News of VTech's data breach affecting nearly 5 million customers first broke last week, and now it appears other kinds of info were easily accessible to hackers. Motherboard reports that the company kept photos of parents and children alongside "a year's worth" of chat logs on its servers where prying eyes could easily find them. The same hacker that alerted Motherboard to the initial vulnerability late last week found that VTech left the images and conversations from its Kids Connect service exposed as well. The company says that while images and sound clips are encrypted with AES128, the chat logs were not.

Researchers confirm Humpty Dumpty really can't be put together again

Researchers at the Federal University of ABC, in Brazil, have made a major breakthrough: they've confirmed that thermodynamic processes cannot be reversed, even in a quantum system. This revelation not only explains a fundamental aspect of our universe but could also influence how quantum computing systems are designed.

Instababies: People are naming kids after Instagram filters

When it comes to deciding on a baby name, you could go with a family name. Or, like several couples did in 2015, you could look to your cellphone photography habit for inspiration. According to BabyCenter, some of the hottest trends in baby names shared monikers with Instagram filters. Yes, really. The site says that names of the photo-sharing apps presets were extremely popular this year for newborns, with Lux being the top choice. Additionally, Ludwig, Amaro, Reyes, Hudson and Kelvin all rose up the popularity rankings for boys while Juno, Valencia and Willow were routinely picked for girls. The site says it gathered its name popularity and trend data from 340,000 parents from around the world to compile the stats. Here's to hoping the trend continues in 2016 with babies named Lo-Fi, Inkwell and Nashville, because the internet.

[Image credit: Shutterstock]

Lenovo's ThinkPad P40 Yoga is a hybrid PC with pro-level power

Lenovo's existing ThinkPad Yoga hybrids have some power, but they're probably not your first choice for heavy-duty graphics work when they're saddled with integrated video. Thankfully, you now have a beefier option: Lenovo is introducing the ThinkPad P40 Yoga, its first 2-in-1 laptop with workstation-level 3D hardware. It still folds back into a tablet (or tent, or presentation mode), but its Quadro M500M chipset should be speedy enough to handle 3D modelling and other GPU-heavy tasks. You'll have greater control over those images, too, thanks to an included pen that promises both 2,048 levels of pressure and specially-tuned software that reportedly gets closer to the "pen to paper" feel.

DirecTV will begin live 4K broadcasts early next year

4K is the way of the future, but until now, the selection of ultra-high-def content has been limited. Enter DirecTV. In an announcement made at New York's TranSPORT conference, the company noted that it will start broadcasting live 4K content in early 2016. The firm stated that it already has the technology in place and wants to start streaming UHD shows before its competitors. However, DirecTV wants to make sure that it has an impressive arsenal of broadcasts ready before launch, as "content is king," (that's a direct quote). Services like Roku and TiVo have both released 4K-capable set-top boxes but don't have a lot of UHD content to offer, which makes the technology somewhat moot.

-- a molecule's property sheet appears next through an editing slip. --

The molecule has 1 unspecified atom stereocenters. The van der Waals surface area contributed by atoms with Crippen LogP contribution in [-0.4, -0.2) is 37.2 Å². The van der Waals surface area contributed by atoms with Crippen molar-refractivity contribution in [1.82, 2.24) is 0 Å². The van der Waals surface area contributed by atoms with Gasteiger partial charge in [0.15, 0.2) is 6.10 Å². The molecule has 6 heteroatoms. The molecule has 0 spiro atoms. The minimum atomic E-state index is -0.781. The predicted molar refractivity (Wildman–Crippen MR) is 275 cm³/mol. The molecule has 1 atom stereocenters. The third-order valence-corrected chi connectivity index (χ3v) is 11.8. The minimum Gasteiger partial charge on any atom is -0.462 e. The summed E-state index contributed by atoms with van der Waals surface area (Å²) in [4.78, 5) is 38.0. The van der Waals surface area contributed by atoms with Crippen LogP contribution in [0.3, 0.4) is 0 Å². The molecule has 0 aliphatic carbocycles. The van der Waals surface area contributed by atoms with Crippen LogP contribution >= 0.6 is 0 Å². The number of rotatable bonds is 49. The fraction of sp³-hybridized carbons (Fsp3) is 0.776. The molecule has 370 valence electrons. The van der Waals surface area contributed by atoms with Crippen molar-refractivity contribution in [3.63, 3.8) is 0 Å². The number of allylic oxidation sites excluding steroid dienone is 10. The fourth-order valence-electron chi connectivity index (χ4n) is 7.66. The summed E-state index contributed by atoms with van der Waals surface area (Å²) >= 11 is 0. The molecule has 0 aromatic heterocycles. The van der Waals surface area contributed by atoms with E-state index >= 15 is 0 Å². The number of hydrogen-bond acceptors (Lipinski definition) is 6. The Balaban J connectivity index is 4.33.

Details of FBI's National Security Letter revealed for the first time

The FBI has been secretly tracking user information without judicial oversight since 2001. Ever since the Patriot Act's controversial expansion of the Bureau's authority, tens of thousands of National Security Letters (NSLs) have been issued every year without warrants or evidence of probable cause. The content of these letters, accompanied by a gag order that prevents the recipient from ever talking about the information demanded, have stayed under wraps until now. In a recent landmark ruling from the federal district court, a gag order imposed on Nicholas Merrill, owner of an Internet service provider, has been lifted in full for the first time. Even though the court's ruling invalidated the FBI's gag order in September, following procedures the contents of the NSL only became public this week.

Facebook's Instant Articles come to Latin America

Facebook's Instant Articles haven't been available in many parts of the world so far, but that's improving today. The social network's speedier, simpler reading feature has launched on iOS devices in Latin America, initially pulling in content from 40 sites across Argentina, Brazil, Chile, Colombia and Mexico. You'll have to wait until sometime in the "coming weeks" to catch up on news from your Android phone, but there's now at least one way to keep up with Interactive Sport and Telemundo while you're scanning your Facebook feed.